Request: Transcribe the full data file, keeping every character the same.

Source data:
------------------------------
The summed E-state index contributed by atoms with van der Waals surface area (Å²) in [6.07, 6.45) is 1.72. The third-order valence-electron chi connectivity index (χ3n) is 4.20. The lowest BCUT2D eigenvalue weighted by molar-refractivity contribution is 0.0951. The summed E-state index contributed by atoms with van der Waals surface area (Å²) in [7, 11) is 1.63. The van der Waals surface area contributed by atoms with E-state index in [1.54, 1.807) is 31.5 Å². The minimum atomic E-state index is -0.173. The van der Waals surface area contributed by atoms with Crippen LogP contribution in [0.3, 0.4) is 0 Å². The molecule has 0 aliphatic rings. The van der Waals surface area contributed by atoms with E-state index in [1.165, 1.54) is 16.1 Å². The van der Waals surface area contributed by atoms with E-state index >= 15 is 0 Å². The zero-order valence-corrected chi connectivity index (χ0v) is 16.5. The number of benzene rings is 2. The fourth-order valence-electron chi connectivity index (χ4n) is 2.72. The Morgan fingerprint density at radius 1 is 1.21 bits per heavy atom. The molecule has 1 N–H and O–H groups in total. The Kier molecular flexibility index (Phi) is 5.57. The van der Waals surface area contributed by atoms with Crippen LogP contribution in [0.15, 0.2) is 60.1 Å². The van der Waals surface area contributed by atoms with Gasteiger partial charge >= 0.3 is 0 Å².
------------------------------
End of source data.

The summed E-state index contributed by atoms with van der Waals surface area (Å²) in [6.07, 6.45) is 1.72. The third-order valence-electron chi connectivity index (χ3n) is 4.20. The lowest BCUT2D eigenvalue weighted by molar-refractivity contribution is 0.0951. The summed E-state index contributed by atoms with van der Waals surface area (Å²) in [7, 11) is 1.63. The van der Waals surface area contributed by atoms with E-state index in [1.54, 1.807) is 31.5 Å². The minimum atomic E-state index is -0.173. The van der Waals surface area contributed by atoms with Crippen LogP contribution in [0.3, 0.4) is 0 Å². The molecule has 0 aliphatic rings. The van der Waals surface area contributed by atoms with E-state index in [1.165, 1.54) is 16.1 Å². The van der Waals surface area contributed by atoms with E-state index >= 15 is 0 Å². The zero-order valence-corrected chi connectivity index (χ0v) is 16.5. The number of benzene rings is 2. The fourth-order valence-electron chi connectivity index (χ4n) is 2.72. The Morgan fingerprint density at radius 1 is 1.21 bits per heavy atom. The molecule has 1 N–H and O–H groups in total. The Kier molecular flexibility index (Phi) is 5.57. The van der Waals surface area contributed by atoms with Crippen LogP contribution in [0.15, 0.2) is 60.1 Å². The van der Waals surface area contributed by atoms with Gasteiger partial charge >= 0.3 is 0 Å².